David Clark is known for his net.art project, A is for Apple, which has played at Sundance, SIGGRAPH, FCMM, Transmediale in Berlin, and the Museum of Moving Images in New York. It won the top prize at the 2003 SXSW in Austin, Texas and the FILE2002 in Sao Paulo, Brazil.

Recent projects include the net.art piece, 88 Constellations for Wittgenstein; the non-linear film Meanwhile; and the feature film Maxwell’s Demon.

He received a MFA in Sculpture from the School of the Art Institute of Chicago and has also attended the Whitney Program and the Canadian Film Centre.

 David Clark’s website is: www.chemicalpictures.net.

Sue Goyette, co-curator

Born in Sherbrooke, Quebec, Goyette grew up in Saint-Bruno-de-Montarville, on Montreal's south shore.

Her first poetry book, The True Names of Birds (1998), was nominated for the 1999 Governor General's Award, the Pat Lowther Award and the Gerald Lampert Award. Goyette's first novel, Lures (2002), was nominated for the 2003 Thomas Head Raddall Award. She has also written another poetry collection, Undone (2004), and won the 2008 CBC Literary Award in poetry for the poem "Outskirts". The poetry collection of the same name, Outskirts, won the Atlantic Poetry Prize in 2012. Goyette's fourth poetry collection, Ocean, was published in 2013 by Gaspereau Press.  Her fifth poetry collection, The Brief Reincarnation of a Girl, was published in 2015 by Gaspereau Press.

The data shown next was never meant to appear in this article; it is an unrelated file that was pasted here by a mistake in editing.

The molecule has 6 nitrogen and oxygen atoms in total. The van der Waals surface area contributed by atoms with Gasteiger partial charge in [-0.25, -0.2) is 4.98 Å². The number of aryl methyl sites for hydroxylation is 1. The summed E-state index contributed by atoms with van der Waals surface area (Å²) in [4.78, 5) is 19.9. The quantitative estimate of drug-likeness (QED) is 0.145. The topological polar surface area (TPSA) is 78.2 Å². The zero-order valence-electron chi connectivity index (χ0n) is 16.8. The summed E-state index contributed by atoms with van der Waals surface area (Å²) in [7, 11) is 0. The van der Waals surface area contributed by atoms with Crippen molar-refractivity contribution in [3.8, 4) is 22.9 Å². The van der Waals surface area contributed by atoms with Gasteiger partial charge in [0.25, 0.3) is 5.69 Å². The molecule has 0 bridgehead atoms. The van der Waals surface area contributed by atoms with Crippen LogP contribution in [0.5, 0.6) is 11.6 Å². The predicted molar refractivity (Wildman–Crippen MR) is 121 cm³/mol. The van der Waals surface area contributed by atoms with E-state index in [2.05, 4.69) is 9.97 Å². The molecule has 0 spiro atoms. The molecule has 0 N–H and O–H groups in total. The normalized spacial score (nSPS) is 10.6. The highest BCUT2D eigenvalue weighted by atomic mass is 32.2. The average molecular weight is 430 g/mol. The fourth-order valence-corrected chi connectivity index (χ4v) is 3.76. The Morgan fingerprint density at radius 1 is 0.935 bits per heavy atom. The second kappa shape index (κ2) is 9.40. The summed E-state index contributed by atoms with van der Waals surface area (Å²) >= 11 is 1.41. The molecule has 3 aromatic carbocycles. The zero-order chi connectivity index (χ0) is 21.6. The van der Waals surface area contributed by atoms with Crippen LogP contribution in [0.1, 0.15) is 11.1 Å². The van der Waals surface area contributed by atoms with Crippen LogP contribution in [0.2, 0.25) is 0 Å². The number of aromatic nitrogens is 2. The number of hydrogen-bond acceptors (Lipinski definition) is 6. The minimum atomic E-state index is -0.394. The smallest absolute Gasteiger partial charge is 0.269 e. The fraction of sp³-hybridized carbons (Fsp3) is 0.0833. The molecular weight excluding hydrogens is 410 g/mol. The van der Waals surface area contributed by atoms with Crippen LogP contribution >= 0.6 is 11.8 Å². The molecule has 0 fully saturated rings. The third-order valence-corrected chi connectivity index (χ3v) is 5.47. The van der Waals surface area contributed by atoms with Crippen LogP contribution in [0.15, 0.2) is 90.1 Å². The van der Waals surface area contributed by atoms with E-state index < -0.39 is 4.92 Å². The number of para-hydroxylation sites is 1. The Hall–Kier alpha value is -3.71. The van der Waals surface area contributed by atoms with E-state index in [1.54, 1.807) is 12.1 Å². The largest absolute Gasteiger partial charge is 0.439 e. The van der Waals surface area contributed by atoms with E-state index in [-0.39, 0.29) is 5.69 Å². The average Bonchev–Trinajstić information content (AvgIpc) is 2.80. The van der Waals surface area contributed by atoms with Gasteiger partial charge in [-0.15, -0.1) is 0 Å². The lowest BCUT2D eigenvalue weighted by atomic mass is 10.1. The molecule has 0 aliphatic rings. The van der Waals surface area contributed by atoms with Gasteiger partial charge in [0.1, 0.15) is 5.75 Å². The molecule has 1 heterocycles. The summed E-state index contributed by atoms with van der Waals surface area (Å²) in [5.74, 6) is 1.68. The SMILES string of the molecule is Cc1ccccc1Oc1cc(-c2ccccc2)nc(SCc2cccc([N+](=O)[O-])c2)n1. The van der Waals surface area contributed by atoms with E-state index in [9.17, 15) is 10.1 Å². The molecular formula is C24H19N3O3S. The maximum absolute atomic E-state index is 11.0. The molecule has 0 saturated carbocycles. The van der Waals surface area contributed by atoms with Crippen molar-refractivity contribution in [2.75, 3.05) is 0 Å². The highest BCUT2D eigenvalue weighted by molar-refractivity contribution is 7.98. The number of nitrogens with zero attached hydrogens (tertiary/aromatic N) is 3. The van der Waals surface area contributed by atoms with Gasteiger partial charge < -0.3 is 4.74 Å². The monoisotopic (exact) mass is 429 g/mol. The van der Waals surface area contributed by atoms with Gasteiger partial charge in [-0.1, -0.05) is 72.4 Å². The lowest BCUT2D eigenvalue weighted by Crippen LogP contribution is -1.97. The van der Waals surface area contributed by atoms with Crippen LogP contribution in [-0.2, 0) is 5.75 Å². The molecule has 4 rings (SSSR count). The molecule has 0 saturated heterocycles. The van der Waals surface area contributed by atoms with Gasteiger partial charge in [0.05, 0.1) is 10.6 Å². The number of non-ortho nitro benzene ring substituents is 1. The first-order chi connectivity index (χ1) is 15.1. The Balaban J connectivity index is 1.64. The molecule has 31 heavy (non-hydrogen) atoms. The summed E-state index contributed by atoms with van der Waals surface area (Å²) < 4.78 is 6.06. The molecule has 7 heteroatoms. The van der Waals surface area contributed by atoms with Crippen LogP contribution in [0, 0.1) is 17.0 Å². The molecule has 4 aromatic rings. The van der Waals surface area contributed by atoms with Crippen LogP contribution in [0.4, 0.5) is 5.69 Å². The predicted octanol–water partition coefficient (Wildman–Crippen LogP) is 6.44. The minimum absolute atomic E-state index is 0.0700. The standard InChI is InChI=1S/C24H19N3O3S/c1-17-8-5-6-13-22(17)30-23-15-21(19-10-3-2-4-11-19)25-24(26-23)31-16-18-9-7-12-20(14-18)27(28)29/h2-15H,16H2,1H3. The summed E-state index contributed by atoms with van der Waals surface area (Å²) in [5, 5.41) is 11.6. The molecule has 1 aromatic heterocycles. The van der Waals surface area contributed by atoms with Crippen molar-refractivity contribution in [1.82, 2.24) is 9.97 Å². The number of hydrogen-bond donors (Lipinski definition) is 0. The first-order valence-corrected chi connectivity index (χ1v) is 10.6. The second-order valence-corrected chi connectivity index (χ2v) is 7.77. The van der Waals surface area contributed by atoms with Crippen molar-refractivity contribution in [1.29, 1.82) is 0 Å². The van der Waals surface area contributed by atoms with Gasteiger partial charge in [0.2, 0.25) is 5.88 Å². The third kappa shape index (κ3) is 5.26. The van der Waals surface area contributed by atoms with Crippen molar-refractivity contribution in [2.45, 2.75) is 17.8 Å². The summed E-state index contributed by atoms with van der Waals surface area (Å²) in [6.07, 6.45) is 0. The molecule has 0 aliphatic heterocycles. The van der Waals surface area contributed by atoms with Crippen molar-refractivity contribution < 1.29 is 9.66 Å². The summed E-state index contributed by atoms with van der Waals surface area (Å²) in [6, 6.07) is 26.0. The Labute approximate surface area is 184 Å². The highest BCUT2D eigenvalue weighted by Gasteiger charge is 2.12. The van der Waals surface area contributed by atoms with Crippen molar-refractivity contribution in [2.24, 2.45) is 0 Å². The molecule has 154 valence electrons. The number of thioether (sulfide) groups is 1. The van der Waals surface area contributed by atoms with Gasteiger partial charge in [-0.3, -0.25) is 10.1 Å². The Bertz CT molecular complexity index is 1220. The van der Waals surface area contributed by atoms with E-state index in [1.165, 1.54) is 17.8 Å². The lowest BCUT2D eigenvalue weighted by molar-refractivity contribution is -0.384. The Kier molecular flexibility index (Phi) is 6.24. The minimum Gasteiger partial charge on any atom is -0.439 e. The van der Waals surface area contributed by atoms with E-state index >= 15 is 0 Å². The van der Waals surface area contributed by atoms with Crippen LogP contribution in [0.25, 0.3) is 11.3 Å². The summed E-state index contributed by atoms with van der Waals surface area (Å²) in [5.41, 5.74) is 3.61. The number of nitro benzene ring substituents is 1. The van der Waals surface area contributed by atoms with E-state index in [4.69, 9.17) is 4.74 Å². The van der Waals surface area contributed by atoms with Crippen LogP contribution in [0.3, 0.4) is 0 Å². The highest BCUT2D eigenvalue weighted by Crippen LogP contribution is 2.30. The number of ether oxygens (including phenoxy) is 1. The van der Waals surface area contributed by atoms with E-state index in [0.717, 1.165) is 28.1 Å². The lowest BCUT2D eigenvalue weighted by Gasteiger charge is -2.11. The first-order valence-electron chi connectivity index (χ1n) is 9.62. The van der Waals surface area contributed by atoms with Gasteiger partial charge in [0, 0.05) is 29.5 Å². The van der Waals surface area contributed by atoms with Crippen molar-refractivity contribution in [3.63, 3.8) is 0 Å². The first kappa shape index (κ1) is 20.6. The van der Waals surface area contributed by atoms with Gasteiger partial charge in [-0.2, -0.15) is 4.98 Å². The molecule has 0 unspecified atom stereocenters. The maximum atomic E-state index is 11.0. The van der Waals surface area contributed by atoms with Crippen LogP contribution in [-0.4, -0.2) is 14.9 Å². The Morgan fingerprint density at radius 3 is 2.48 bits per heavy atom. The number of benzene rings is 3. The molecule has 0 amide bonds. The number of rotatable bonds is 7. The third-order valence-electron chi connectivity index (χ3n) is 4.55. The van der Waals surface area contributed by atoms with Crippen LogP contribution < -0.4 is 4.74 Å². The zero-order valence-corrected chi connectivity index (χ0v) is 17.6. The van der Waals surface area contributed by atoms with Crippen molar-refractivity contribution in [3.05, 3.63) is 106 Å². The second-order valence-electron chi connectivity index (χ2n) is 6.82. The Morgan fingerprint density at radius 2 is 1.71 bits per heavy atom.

Goyette's collection Ocean is the recipient of the 2015 Lieutenant Governor of Nova Scotia Masterworks Arts Award, which recognizes the excellence of a particular work of art or design from any media and carries a cash value of $25,000.

Goyette has been a member of the faculty of The Maritime Writers' Workshop, The Banff Wired Studio, and The Sage Hill Writing Experience.

She presently lives in Halifax, Nova Scotia, and teaches at Dalhousie University.

Sara Hartland-Rowe

Sara Hartland-Rowe is a painter who has lived in Nova Scotia for the last fifteen years. She received a BFA from NSCAD in 1990, before moving to Chicago to complete an MFA. Since then she has produced work in a wide range of media, and has exhibited across Canada as well as in the US, Europe, and South America. Significant solo and two-person exhibitions include Small World (Museum for Textiles, 1998), Days Are Where We Live (Museum London, 2000), The World in the Evening (Dalhousie University Art Gallery, 2002), The Prince (Durham Art Gallery, 2003), all things good and pure (Art Gallery of Nova Scotia, 2004), and Look to the Living (MSVU Art Gallery, 2012). She has received funding from national and provincial arts councils; her work is in private and public collections.

Hartland-Rowe’s studio practice is based in painting, in which mode she has made installation and site-based works as well as easel-painting and paintings on shaped surfaces. Her work is characterized by an ongoing willingness to experiment with form and structure, and an equally ongoing interest in human beings as the subject of her work.

Her work was a finalist for the MasterWorks award in 2015.